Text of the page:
‘Life is a dance!’ so this Halifax studio is open to all
At DanceABLE, instructors emphasize the therapeutic aspects of dancing
January 29, 2021, 8:12 am ASTLast Updated: January 29, 2021, 8:12 am
For John and Donna McDermott, Wednesday is date night. They get dressed up and head out for dinner and dancing.
Every week, the McDermotts attend DanceABLE, an hour-long class in Halifax for dancers with limited mobility and progressive diseases. Edgett Dance & Wellness has been offering the class since September.
The McDermotts, both 78, dance from their chairs for the first few songs to ensure their bodies are warmed up. John wears a mask that proclaims “Life is a dance!”
“We start with something to take us out of the world,” says dance instructor Cheryl Ewing.
Ewing leads them in choreography to the song I’m Gonna Wash That Man Right Outa My Hair.
Next, they head over to the parallel bars, where they dance to reggae music. They do a tango, and then finish off with some ballroom dancing. Ewing leads them in a cool-down sitting dance based on the four elements.
“Relax into it,” says Ewing. “Just breathe.”
It’s the kind of date night the McDermotts thought they would never get to experience again.
Donna was a dancer when she was younger, but after two surgeries on her left knee, one on her right, major back surgery and complications, she thought dancing would be impossible.
“We always danced,” says Donna. “It was very hard for me to go with John and sit and listen to the music that I enjoyed and not be able to do anything with it.”
Then they heard about DanceABLE.
“As my leg got better this year and they talked about having a class for people with mobility issues, I wanted to try it,” says Donna.
Her husband considers it “good for the soul.”
“We get a chance to enjoy our music and do some dancing,” says John, who has danced competitively since he was 49.
The benefits of dancing
Edgett Dance & Wellness is owned by Brenton Mitchell, an occupational therapist. He started the studio because he wanted to combine his love of dancing with his therapy background.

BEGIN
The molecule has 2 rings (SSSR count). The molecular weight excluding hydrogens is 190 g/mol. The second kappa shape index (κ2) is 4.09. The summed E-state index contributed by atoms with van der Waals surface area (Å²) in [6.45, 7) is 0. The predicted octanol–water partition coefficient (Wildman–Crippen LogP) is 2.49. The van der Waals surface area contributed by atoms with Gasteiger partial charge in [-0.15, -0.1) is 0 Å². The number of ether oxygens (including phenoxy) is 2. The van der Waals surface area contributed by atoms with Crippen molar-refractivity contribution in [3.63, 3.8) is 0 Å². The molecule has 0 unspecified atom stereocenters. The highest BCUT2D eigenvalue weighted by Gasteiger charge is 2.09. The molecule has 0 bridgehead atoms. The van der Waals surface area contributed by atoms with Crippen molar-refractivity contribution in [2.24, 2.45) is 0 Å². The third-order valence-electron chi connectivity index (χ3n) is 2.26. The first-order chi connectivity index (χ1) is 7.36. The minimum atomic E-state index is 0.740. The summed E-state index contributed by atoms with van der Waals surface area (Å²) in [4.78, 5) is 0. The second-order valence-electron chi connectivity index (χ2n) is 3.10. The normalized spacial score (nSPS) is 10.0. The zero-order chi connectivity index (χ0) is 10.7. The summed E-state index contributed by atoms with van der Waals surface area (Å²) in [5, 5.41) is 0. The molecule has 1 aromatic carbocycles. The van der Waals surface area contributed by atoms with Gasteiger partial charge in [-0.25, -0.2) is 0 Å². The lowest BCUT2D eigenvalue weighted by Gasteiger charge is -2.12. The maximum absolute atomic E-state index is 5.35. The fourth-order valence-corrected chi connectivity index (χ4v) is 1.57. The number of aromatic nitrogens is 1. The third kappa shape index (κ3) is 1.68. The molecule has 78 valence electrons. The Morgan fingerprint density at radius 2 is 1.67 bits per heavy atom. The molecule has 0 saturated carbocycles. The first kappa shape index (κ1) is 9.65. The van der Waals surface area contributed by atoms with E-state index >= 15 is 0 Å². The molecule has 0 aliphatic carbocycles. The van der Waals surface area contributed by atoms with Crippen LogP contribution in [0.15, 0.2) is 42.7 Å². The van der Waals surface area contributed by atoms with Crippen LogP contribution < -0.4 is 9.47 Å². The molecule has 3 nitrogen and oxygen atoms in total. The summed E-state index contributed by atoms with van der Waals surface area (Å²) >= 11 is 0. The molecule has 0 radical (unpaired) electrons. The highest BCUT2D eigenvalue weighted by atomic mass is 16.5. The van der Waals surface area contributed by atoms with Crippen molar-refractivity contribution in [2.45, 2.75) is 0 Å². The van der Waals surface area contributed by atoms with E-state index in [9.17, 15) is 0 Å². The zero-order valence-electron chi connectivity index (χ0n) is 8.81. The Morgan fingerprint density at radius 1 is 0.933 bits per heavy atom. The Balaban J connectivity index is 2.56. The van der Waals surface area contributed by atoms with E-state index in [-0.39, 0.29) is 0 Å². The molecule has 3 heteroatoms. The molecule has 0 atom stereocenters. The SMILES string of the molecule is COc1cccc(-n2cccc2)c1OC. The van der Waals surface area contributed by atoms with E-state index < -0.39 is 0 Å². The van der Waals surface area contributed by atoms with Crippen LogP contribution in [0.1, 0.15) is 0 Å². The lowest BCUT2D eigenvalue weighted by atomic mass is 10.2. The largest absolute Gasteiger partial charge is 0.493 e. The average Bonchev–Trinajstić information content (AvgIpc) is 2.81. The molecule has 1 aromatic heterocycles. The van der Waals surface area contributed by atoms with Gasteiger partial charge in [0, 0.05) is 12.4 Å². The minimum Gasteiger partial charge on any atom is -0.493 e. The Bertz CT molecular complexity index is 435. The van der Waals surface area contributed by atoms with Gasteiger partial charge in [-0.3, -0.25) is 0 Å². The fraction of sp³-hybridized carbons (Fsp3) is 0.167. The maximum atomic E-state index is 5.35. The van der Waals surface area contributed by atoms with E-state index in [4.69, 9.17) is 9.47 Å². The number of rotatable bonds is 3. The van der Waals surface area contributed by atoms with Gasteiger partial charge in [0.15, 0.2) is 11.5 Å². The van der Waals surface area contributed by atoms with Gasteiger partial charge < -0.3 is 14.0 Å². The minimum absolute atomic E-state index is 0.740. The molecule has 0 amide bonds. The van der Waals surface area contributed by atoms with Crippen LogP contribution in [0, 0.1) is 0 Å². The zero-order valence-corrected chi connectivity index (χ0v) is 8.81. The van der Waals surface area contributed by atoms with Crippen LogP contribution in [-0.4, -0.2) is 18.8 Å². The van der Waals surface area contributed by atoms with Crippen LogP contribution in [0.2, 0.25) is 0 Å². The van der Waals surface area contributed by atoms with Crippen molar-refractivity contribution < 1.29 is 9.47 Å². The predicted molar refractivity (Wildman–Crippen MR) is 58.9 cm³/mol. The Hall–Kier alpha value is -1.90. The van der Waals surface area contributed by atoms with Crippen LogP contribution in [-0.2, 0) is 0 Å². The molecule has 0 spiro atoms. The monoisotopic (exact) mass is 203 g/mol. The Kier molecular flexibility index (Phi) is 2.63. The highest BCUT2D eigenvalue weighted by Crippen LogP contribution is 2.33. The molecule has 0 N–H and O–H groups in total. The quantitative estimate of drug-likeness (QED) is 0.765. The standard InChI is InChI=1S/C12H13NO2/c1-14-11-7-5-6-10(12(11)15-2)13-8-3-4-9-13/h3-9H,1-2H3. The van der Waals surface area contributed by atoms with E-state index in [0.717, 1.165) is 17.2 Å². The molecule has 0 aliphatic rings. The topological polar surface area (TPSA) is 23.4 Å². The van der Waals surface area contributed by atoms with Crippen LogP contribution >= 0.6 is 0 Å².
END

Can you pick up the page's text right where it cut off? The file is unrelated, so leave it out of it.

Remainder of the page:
Mitchell and Ewing started DanceABLE so that people with limited mobility could enjoy the physical and cognitive benefits associated with dancing.
“You’re thinking about the music, you’re thinking about the steps, you’re using your entire brain,” Ewing says. “So it’s really good for anyone having cognitive issues or memory issues.”
Studies have shown that dancing can slow down or even reverse signs of aging. Dancing has also been shown to improve the effects of brain conditions like Parkinson’s disease, act as a mood booster, have a positive impact on depression, and reduce the chance of death from cardiovascular disease.
Mitchell works with people who have had brain injuries and spinal cord injuries. This class is specifically catered toward people who may think dancing isn’t an option for them.
“It gives them an opportunity in a safe environment with a therapeutic component,” says Mitchell.
Trying new things
DanceABLE makes dance accessible to people with a range of experiences, abilities and ages.
Paul Tingley, 50, is a Paralympic sailor from Halifax. Tingley and his partner, Natalie MacIsaac, 45, attend DanceABLE most weeks.
“It’s a way to connect,” says MacIsaac. “It’s a way to find movement together.”
They were looking to try something new, and a friend suggested DanceABLE.
“Trying new things is really important no matter what,” says MacIsaac, who used to dance when she was younger. “It’s important to have inclusive spaces for everyone to do that.”
Tingley, who is paralyzed from the waist down, agrees. “We are being creative and sometimes silly,” he said in an email to The Signal. “A little bit of rhythm makes it a fun experience.”
Edgett Dance & Wellness currently offers DanceABLE on Wednesday evenings, and they are hoping to add an afternoon class soon.
“All bodies move differently,” says MacIsaac. “What is great about it is that it’s for everyone.”
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